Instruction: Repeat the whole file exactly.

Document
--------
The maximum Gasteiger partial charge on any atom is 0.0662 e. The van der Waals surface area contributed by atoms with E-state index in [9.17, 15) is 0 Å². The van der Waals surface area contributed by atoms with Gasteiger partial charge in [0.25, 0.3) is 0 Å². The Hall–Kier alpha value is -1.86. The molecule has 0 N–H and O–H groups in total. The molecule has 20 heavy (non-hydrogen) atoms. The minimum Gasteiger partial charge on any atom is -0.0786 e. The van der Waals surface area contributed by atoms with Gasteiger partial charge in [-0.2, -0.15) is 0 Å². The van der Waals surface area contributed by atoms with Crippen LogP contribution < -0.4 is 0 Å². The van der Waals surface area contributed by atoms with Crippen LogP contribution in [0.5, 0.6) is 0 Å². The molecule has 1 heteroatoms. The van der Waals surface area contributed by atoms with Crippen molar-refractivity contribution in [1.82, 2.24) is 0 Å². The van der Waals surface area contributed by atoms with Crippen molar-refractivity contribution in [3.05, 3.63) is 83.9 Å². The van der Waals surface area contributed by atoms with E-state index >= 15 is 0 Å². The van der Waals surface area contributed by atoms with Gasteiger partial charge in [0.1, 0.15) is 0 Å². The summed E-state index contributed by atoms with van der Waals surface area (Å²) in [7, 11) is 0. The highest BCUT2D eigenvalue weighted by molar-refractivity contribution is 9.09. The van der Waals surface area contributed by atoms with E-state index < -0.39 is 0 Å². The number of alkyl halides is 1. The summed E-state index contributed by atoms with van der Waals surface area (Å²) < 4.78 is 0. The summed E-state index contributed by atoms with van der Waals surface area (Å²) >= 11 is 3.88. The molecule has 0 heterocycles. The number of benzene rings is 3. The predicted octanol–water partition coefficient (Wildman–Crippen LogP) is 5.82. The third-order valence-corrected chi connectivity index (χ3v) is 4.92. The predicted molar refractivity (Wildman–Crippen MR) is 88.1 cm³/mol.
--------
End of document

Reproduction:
The maximum Gasteiger partial charge on any atom is 0.0662 e. The van der Waals surface area contributed by atoms with E-state index in [9.17, 15) is 0 Å². The van der Waals surface area contributed by atoms with Gasteiger partial charge in [0.25, 0.3) is 0 Å². The Hall–Kier alpha value is -1.86. The molecule has 0 N–H and O–H groups in total. The molecule has 20 heavy (non-hydrogen) atoms. The minimum Gasteiger partial charge on any atom is -0.0786 e. The van der Waals surface area contributed by atoms with Gasteiger partial charge in [-0.2, -0.15) is 0 Å². The van der Waals surface area contributed by atoms with Crippen LogP contribution < -0.4 is 0 Å². The van der Waals surface area contributed by atoms with Crippen LogP contribution in [0.5, 0.6) is 0 Å². The molecule has 1 heteroatoms. The van der Waals surface area contributed by atoms with Crippen molar-refractivity contribution in [1.82, 2.24) is 0 Å². The van der Waals surface area contributed by atoms with Crippen molar-refractivity contribution in [3.05, 3.63) is 83.9 Å². The van der Waals surface area contributed by atoms with E-state index >= 15 is 0 Å². The van der Waals surface area contributed by atoms with Gasteiger partial charge in [0.1, 0.15) is 0 Å². The summed E-state index contributed by atoms with van der Waals surface area (Å²) in [7, 11) is 0. The highest BCUT2D eigenvalue weighted by molar-refractivity contribution is 9.09. The van der Waals surface area contributed by atoms with E-state index < -0.39 is 0 Å². The number of alkyl halides is 1. The summed E-state index contributed by atoms with van der Waals surface area (Å²) < 4.78 is 0. The summed E-state index contributed by atoms with van der Waals surface area (Å²) >= 11 is 3.88. The molecule has 0 heterocycles. The number of benzene rings is 3. The predicted octanol–water partition coefficient (Wildman–Crippen LogP) is 5.82. The third-order valence-corrected chi connectivity index (χ3v) is 4.92. The predicted molar refractivity (Wildman–Crippen MR) is 88.1 cm³/mol.